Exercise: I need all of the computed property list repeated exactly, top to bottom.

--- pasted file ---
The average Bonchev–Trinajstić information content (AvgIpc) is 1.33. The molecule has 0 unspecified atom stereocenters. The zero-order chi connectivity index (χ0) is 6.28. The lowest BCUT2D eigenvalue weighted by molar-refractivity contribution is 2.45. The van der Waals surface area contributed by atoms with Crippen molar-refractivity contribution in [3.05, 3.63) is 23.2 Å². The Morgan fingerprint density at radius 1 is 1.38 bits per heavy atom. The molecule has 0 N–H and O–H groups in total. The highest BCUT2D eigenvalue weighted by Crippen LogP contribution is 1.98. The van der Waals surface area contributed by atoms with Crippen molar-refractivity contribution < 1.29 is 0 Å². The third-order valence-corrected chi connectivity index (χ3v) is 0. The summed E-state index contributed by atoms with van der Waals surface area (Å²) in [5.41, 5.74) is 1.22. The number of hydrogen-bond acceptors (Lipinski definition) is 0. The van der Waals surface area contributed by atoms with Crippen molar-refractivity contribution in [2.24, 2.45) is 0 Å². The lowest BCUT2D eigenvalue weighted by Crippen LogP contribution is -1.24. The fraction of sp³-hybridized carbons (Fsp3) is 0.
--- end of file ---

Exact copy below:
The average Bonchev–Trinajstić information content (AvgIpc) is 1.33. The molecule has 0 unspecified atom stereocenters. The zero-order chi connectivity index (χ0) is 6.28. The lowest BCUT2D eigenvalue weighted by molar-refractivity contribution is 2.45. The van der Waals surface area contributed by atoms with Crippen molar-refractivity contribution in [3.05, 3.63) is 23.2 Å². The Morgan fingerprint density at radius 1 is 1.38 bits per heavy atom. The molecule has 0 N–H and O–H groups in total. The highest BCUT2D eigenvalue weighted by Crippen LogP contribution is 1.98. The van der Waals surface area contributed by atoms with Crippen molar-refractivity contribution < 1.29 is 0 Å². The third-order valence-corrected chi connectivity index (χ3v) is 0. The summed E-state index contributed by atoms with van der Waals surface area (Å²) in [5.41, 5.74) is 1.22. The number of hydrogen-bond acceptors (Lipinski definition) is 0. The van der Waals surface area contributed by atoms with Crippen molar-refractivity contribution in [2.24, 2.45) is 0 Å². The lowest BCUT2D eigenvalue weighted by Crippen LogP contribution is -1.24. The fraction of sp³-hybridized carbons (Fsp3) is 0.